Evaluation of a minimum-norm based beamforming technique, sLORETA, for reducing tonic muscle contamination of EEG at sensor level

Azin Janani, Tyler Grummett, Trent Lewis, Sean Fitzgibbon, Emma Whitham, Dylan DeLosAngeles, Hanieh Bakhshayesh, John Willoughby, Kenneth Pope

    Research output: Contribution to journalArticle

    4 Citations (Scopus)

    Abstract

    Background Cranial and cervical muscle activity (electromyogram, EMG) contaminates the surface electroencephalogram (EEG) from frequencies below 20 through to frequencies above 100 Hz. It is not possible to have a reliable measure of cognitive tasks expressed in EEG at gamma-band frequencies until the muscle contamination is removed. New method In the present work, we introduce a new approach of using a minimum-norm based beamforming technique (sLORETA) to reduce tonic muscle contamination at sensor level. Using a generic volume conduction model of the head, which includes three layers (brain, skull, and scalp), and sLORETA, we estimated time-series of sources distributed within the brain and scalp. The sources within the scalp were considered to be muscle and discarded in forward modelling. Result (1) The method reduced EMG contamination, more strongly at peripheral channels; (2) task-induced cortical activity was retained or revealed after removing putative muscle activity. Comparison with existing methods This approach can decrease tonic muscle contamination in scalp measurements without relying on time-consuming processing of expensive MRI data. In addition, it is competitive to ICA in muscle reduction and can be reliably applied on any length of recorded data that captures the dynamics of the signals of interest. Conclusion This study suggests that sLORETA can be used as a method to quantitate cranial muscle activity and reduce its contamination at sensor level.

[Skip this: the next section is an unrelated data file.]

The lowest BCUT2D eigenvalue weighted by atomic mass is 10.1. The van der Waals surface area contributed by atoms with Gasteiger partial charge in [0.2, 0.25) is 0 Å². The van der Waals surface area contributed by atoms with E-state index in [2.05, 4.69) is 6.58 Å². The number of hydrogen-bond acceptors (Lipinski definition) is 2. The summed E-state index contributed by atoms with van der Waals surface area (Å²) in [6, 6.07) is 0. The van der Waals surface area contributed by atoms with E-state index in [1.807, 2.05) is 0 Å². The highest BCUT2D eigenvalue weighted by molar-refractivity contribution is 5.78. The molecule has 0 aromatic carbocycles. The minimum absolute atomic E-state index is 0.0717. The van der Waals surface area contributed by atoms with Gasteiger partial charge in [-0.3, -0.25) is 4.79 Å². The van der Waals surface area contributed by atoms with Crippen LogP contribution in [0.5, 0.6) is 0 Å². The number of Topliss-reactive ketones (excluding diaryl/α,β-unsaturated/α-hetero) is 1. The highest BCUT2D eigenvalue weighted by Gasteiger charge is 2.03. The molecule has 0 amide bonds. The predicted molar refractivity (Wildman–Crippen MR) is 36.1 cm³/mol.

Original languageEnglish
    Pages (from-to)17-28
    Number of pages12
    JournalJournal of Neuroscience Methods
    Volume288
    DOIs
    Publication statusPublished - 15 Aug 2017

    Keywords

    • Beamformer
    • Electroencephalogram
    • Electromyogram
    • Forward modelling
    • Inverse modelling
    • Neurophysiological response

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